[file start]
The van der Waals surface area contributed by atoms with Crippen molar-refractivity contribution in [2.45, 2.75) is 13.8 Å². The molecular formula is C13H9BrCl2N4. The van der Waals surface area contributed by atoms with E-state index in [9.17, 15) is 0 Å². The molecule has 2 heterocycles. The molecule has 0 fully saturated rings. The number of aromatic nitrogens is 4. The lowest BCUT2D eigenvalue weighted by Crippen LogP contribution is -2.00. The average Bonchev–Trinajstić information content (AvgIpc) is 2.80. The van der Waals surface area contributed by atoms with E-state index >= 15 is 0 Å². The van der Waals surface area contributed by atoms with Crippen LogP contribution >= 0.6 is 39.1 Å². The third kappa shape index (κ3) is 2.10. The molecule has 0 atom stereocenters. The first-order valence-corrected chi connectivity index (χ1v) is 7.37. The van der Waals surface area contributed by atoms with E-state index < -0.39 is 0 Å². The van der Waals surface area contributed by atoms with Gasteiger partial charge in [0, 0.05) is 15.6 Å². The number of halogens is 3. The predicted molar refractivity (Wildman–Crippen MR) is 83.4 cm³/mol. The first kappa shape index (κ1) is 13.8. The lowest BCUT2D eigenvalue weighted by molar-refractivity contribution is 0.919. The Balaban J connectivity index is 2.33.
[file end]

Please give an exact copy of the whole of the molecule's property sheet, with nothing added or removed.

The van der Waals surface area contributed by atoms with Crippen molar-refractivity contribution in [2.45, 2.75) is 13.8 Å². The molecular formula is C13H9BrCl2N4. The van der Waals surface area contributed by atoms with E-state index in [9.17, 15) is 0 Å². The molecule has 2 heterocycles. The molecule has 0 fully saturated rings. The number of aromatic nitrogens is 4. The lowest BCUT2D eigenvalue weighted by Crippen LogP contribution is -2.00. The average Bonchev–Trinajstić information content (AvgIpc) is 2.80. The van der Waals surface area contributed by atoms with E-state index >= 15 is 0 Å². The van der Waals surface area contributed by atoms with Crippen LogP contribution >= 0.6 is 39.1 Å². The third kappa shape index (κ3) is 2.10. The molecule has 0 atom stereocenters. The first-order valence-corrected chi connectivity index (χ1v) is 7.37. The van der Waals surface area contributed by atoms with E-state index < -0.39 is 0 Å². The van der Waals surface area contributed by atoms with Gasteiger partial charge in [0, 0.05) is 15.6 Å². The number of halogens is 3. The predicted molar refractivity (Wildman–Crippen MR) is 83.4 cm³/mol. The first kappa shape index (κ1) is 13.8. The lowest BCUT2D eigenvalue weighted by molar-refractivity contribution is 0.919. The Balaban J connectivity index is 2.33.